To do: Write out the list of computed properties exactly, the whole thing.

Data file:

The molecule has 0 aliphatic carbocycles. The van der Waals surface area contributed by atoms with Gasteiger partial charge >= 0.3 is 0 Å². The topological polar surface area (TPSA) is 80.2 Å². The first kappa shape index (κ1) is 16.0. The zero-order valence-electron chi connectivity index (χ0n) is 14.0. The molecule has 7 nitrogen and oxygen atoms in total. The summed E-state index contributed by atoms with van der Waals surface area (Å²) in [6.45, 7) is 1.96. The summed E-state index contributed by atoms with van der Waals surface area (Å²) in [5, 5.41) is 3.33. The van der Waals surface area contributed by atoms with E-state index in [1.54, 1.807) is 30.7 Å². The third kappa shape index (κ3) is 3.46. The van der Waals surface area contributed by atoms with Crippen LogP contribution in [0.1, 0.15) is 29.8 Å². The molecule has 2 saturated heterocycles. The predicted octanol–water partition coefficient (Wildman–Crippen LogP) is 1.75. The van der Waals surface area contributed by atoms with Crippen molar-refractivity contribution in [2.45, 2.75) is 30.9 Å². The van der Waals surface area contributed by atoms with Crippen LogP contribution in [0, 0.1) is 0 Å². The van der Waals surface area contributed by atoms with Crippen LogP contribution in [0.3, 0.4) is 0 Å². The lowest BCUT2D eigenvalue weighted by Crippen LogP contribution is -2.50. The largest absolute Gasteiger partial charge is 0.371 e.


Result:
The molecule has 0 aliphatic carbocycles. The van der Waals surface area contributed by atoms with Gasteiger partial charge >= 0.3 is 0 Å². The topological polar surface area (TPSA) is 80.2 Å². The first kappa shape index (κ1) is 16.0. The zero-order valence-electron chi connectivity index (χ0n) is 14.0. The molecule has 7 nitrogen and oxygen atoms in total. The summed E-state index contributed by atoms with van der Waals surface area (Å²) in [6.45, 7) is 1.96. The summed E-state index contributed by atoms with van der Waals surface area (Å²) in [5, 5.41) is 3.33. The van der Waals surface area contributed by atoms with E-state index in [1.54, 1.807) is 30.7 Å². The third kappa shape index (κ3) is 3.46. The van der Waals surface area contributed by atoms with Crippen LogP contribution in [0.1, 0.15) is 29.8 Å². The molecule has 2 saturated heterocycles. The predicted octanol–water partition coefficient (Wildman–Crippen LogP) is 1.75. The van der Waals surface area contributed by atoms with Crippen molar-refractivity contribution in [2.45, 2.75) is 30.9 Å². The van der Waals surface area contributed by atoms with Crippen LogP contribution in [0, 0.1) is 0 Å². The van der Waals surface area contributed by atoms with Crippen LogP contribution in [0.3, 0.4) is 0 Å². The lowest BCUT2D eigenvalue weighted by Crippen LogP contribution is -2.50. The largest absolute Gasteiger partial charge is 0.371 e.